“Torrent Wars” Article by Jeffrey Antonelli Published by ISBA

Have you been sued for downloading a movie using BitTorrent or a streaming service like PopcornTime?

This article describes “copyright trolling” litigation in movie download lawsuits by attorney Jeffrey Antonelli of Antonelli Law.

The article, Torrent Wars: Copyright trolls, legitimate IP rights, and the need for new rules vetting evidence and to amend the Copyright Act was published by the  Illinois State Bar Association’s Intellectual Property Section Newsletter.

For those who cannot view pdfs an excerpt is below.

Today, a program called BitTorrent is spurring a new wave of internet file sharing, and along with it an ocean of online copyright infringement. Those running the program post torrent files on immensely popular websites like the Pirate Bay. While filed to ostensibly catch and stop the online infringers, critics of this practice contend it is really about revenue. Consequently, the blogs on the internet came up with an addition to the English and legal lexicon: the copyright troll.


It is no secret that litigation is expensive, and that fact is often used by plaintiffs as a factor in determining how much to demand in settlement. For an innocent defendant to choose not to pay a settlement of a few thousand dollars, and instead pay his or her attorney potentially tens of thousands of dollars or more in legal fees, clearly more than financial incentives must be at play. Often times, innocent defendants will pay a settlement of $2,000 or so rather than live through the ordeal of fighting a lawsuit and paying that amount of money many times over for legal defense. Yet sometimes innocent parties are sometimes so angered at being named that even after full disclosure by their counsel as to the costs of competent defense, they will decide to fight rather than to settle.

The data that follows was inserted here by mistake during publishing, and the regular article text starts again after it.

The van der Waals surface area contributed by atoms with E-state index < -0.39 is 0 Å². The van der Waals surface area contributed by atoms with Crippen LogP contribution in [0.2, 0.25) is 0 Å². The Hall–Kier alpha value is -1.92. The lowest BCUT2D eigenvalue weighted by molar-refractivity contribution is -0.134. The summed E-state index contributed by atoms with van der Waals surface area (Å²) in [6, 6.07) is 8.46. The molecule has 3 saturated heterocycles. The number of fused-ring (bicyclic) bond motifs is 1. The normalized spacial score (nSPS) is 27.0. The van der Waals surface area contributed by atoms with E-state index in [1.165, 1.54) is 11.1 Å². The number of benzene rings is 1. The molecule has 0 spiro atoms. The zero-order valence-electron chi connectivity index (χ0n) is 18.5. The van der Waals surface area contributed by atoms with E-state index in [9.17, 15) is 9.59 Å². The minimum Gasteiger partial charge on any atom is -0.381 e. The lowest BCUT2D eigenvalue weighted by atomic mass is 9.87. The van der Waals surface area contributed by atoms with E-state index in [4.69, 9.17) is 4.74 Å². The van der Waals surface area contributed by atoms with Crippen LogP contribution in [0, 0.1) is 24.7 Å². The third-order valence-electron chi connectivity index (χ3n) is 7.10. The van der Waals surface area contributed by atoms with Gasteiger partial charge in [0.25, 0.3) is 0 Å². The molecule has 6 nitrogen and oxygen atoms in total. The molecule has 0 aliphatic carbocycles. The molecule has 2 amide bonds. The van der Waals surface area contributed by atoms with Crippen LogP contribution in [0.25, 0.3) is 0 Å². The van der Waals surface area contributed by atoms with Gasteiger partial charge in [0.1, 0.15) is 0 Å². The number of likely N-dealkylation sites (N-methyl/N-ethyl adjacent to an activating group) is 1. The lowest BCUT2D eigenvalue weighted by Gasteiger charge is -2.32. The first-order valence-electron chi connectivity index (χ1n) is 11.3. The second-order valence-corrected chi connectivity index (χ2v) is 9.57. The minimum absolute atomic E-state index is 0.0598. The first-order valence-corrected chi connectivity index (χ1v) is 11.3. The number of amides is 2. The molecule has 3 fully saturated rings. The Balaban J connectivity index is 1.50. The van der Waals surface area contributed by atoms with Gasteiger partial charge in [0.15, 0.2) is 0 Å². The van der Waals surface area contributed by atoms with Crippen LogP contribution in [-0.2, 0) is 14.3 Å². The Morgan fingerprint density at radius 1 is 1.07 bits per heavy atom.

Courts, too, are cognizant of the fact that not all IP addresses point to an actual infringer. See, e.g., Digital Sin, Inc. v. Does 1-176, 279 F.R.D. 239, 242 (S.D.N.Y. 2012) (estimating that 30% of the individuals whose names were disclosed to plaintiffs did not download the copyrighted material). The court in SBO Pictures stated: “the ISP subscriber to whom a certain IP address was assigned may not be the same person who used the internet connection for illicit purposes.” Similarly, In re Bittorrent Adult Film Copyright Infringement Cases, the district court explained that ‘it is no more likely that the subscriber to an IP address carried out a particular computer function … than to say an individual who pays the telephone bill made a specific telephone call.” The court explained that due to the increasing popularity of wireless routers, it is even more doubtful that the identity of the subscriber to an IP address correlates to the identity of infringer who used the address.